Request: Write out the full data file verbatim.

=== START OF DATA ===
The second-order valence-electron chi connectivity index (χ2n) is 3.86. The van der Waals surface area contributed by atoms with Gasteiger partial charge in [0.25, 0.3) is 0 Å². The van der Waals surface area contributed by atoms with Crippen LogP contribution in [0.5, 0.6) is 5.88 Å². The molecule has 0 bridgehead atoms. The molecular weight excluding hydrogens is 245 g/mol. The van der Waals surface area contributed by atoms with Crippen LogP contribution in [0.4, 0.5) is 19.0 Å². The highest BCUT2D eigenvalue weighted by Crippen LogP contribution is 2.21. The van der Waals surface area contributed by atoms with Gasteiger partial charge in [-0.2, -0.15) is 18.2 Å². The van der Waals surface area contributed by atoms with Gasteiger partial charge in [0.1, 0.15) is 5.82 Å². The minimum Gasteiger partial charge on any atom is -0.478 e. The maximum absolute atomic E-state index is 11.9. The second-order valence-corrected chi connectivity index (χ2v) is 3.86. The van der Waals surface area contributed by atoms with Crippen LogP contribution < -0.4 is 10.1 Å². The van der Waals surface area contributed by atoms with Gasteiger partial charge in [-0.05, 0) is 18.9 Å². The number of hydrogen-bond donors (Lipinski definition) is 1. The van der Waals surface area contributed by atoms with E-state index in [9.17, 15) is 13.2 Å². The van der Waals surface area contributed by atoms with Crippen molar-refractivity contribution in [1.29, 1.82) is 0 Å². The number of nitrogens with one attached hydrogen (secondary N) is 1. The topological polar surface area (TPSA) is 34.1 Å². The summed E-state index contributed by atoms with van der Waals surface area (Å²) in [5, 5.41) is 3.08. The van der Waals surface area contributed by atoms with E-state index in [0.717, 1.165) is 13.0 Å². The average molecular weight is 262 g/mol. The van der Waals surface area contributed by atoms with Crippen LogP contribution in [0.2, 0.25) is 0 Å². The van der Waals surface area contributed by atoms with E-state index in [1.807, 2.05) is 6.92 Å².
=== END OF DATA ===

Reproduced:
The second-order valence-electron chi connectivity index (χ2n) is 3.86. The van der Waals surface area contributed by atoms with Gasteiger partial charge in [0.25, 0.3) is 0 Å². The van der Waals surface area contributed by atoms with Crippen LogP contribution in [0.5, 0.6) is 5.88 Å². The molecule has 0 bridgehead atoms. The molecular weight excluding hydrogens is 245 g/mol. The van der Waals surface area contributed by atoms with Crippen LogP contribution in [0.4, 0.5) is 19.0 Å². The highest BCUT2D eigenvalue weighted by Crippen LogP contribution is 2.21. The van der Waals surface area contributed by atoms with Gasteiger partial charge in [-0.2, -0.15) is 18.2 Å². The van der Waals surface area contributed by atoms with Gasteiger partial charge in [0.1, 0.15) is 5.82 Å². The minimum Gasteiger partial charge on any atom is -0.478 e. The maximum absolute atomic E-state index is 11.9. The second-order valence-corrected chi connectivity index (χ2v) is 3.86. The van der Waals surface area contributed by atoms with Crippen LogP contribution < -0.4 is 10.1 Å². The van der Waals surface area contributed by atoms with Gasteiger partial charge in [-0.05, 0) is 18.9 Å². The number of hydrogen-bond donors (Lipinski definition) is 1. The van der Waals surface area contributed by atoms with E-state index in [9.17, 15) is 13.2 Å². The van der Waals surface area contributed by atoms with Crippen molar-refractivity contribution in [1.29, 1.82) is 0 Å². The number of nitrogens with one attached hydrogen (secondary N) is 1. The topological polar surface area (TPSA) is 34.1 Å². The summed E-state index contributed by atoms with van der Waals surface area (Å²) in [5, 5.41) is 3.08. The van der Waals surface area contributed by atoms with E-state index in [0.717, 1.165) is 13.0 Å². The average molecular weight is 262 g/mol. The van der Waals surface area contributed by atoms with Crippen LogP contribution in [0.2, 0.25) is 0 Å². The van der Waals surface area contributed by atoms with E-state index in [1.807, 2.05) is 6.92 Å².